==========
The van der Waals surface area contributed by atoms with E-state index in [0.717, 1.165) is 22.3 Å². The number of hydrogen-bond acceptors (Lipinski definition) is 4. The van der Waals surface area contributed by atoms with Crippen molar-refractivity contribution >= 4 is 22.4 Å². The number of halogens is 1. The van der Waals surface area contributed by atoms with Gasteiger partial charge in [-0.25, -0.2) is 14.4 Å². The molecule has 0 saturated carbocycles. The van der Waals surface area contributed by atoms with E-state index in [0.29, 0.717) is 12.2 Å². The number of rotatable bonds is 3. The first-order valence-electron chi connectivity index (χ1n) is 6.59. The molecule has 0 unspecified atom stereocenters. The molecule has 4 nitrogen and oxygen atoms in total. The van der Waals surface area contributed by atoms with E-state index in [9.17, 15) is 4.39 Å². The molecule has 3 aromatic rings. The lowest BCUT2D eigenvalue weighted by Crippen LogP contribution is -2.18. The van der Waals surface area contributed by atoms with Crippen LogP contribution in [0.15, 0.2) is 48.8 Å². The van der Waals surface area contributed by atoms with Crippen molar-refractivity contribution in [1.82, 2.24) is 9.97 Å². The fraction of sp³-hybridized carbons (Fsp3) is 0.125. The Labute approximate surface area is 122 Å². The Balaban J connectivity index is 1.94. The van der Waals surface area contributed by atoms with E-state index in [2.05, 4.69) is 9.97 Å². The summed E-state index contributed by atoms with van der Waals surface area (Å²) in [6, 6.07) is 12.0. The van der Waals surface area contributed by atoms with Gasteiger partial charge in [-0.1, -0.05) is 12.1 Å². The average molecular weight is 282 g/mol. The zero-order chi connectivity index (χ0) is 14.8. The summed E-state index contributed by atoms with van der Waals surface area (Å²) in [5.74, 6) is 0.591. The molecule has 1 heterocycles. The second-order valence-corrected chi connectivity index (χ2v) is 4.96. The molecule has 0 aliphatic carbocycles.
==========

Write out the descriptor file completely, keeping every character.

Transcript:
The van der Waals surface area contributed by atoms with E-state index in [0.717, 1.165) is 22.3 Å². The number of hydrogen-bond acceptors (Lipinski definition) is 4. The van der Waals surface area contributed by atoms with Crippen molar-refractivity contribution >= 4 is 22.4 Å². The number of halogens is 1. The van der Waals surface area contributed by atoms with Gasteiger partial charge in [-0.25, -0.2) is 14.4 Å². The molecule has 0 saturated carbocycles. The van der Waals surface area contributed by atoms with E-state index in [0.29, 0.717) is 12.2 Å². The number of rotatable bonds is 3. The first-order valence-electron chi connectivity index (χ1n) is 6.59. The molecule has 0 unspecified atom stereocenters. The molecule has 4 nitrogen and oxygen atoms in total. The van der Waals surface area contributed by atoms with E-state index in [9.17, 15) is 4.39 Å². The molecule has 3 aromatic rings. The lowest BCUT2D eigenvalue weighted by Crippen LogP contribution is -2.18. The van der Waals surface area contributed by atoms with Crippen LogP contribution in [0.15, 0.2) is 48.8 Å². The van der Waals surface area contributed by atoms with Crippen molar-refractivity contribution in [1.82, 2.24) is 9.97 Å². The fraction of sp³-hybridized carbons (Fsp3) is 0.125. The Labute approximate surface area is 122 Å². The Balaban J connectivity index is 1.94. The van der Waals surface area contributed by atoms with E-state index in [2.05, 4.69) is 9.97 Å². The summed E-state index contributed by atoms with van der Waals surface area (Å²) in [6, 6.07) is 12.0. The van der Waals surface area contributed by atoms with Gasteiger partial charge in [-0.1, -0.05) is 12.1 Å². The average molecular weight is 282 g/mol. The zero-order chi connectivity index (χ0) is 14.8. The summed E-state index contributed by atoms with van der Waals surface area (Å²) in [5.74, 6) is 0.591. The molecule has 1 heterocycles. The second-order valence-corrected chi connectivity index (χ2v) is 4.96. The molecule has 0 aliphatic carbocycles.